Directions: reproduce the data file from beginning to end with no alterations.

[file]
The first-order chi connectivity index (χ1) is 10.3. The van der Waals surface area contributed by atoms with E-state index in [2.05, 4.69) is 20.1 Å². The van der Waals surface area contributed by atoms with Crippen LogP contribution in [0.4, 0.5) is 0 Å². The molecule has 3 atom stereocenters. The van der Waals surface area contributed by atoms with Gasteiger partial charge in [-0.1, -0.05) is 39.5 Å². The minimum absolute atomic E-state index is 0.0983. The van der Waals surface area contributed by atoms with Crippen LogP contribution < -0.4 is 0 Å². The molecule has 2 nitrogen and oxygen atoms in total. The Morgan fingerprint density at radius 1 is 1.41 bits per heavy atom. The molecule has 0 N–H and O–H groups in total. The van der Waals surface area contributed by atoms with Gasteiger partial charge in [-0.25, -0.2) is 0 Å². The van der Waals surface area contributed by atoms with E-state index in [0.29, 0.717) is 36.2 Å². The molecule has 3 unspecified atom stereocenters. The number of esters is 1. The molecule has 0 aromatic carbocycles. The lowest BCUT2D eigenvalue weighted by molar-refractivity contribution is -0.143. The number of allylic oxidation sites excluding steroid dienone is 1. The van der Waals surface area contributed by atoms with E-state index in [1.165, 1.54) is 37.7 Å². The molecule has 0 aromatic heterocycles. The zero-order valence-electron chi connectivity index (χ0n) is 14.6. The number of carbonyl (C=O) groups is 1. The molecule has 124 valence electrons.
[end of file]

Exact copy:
The first-order chi connectivity index (χ1) is 10.3. The van der Waals surface area contributed by atoms with E-state index in [2.05, 4.69) is 20.1 Å². The van der Waals surface area contributed by atoms with Crippen LogP contribution in [0.4, 0.5) is 0 Å². The molecule has 3 atom stereocenters. The van der Waals surface area contributed by atoms with Gasteiger partial charge in [-0.1, -0.05) is 39.5 Å². The minimum absolute atomic E-state index is 0.0983. The van der Waals surface area contributed by atoms with Crippen LogP contribution < -0.4 is 0 Å². The molecule has 2 nitrogen and oxygen atoms in total. The Morgan fingerprint density at radius 1 is 1.41 bits per heavy atom. The molecule has 0 N–H and O–H groups in total. The van der Waals surface area contributed by atoms with Gasteiger partial charge in [-0.25, -0.2) is 0 Å². The van der Waals surface area contributed by atoms with E-state index in [0.29, 0.717) is 36.2 Å². The molecule has 3 unspecified atom stereocenters. The number of esters is 1. The molecule has 0 aromatic carbocycles. The lowest BCUT2D eigenvalue weighted by molar-refractivity contribution is -0.143. The number of allylic oxidation sites excluding steroid dienone is 1. The van der Waals surface area contributed by atoms with E-state index in [1.165, 1.54) is 37.7 Å². The molecule has 0 aromatic heterocycles. The zero-order valence-electron chi connectivity index (χ0n) is 14.6. The number of carbonyl (C=O) groups is 1. The molecule has 124 valence electrons.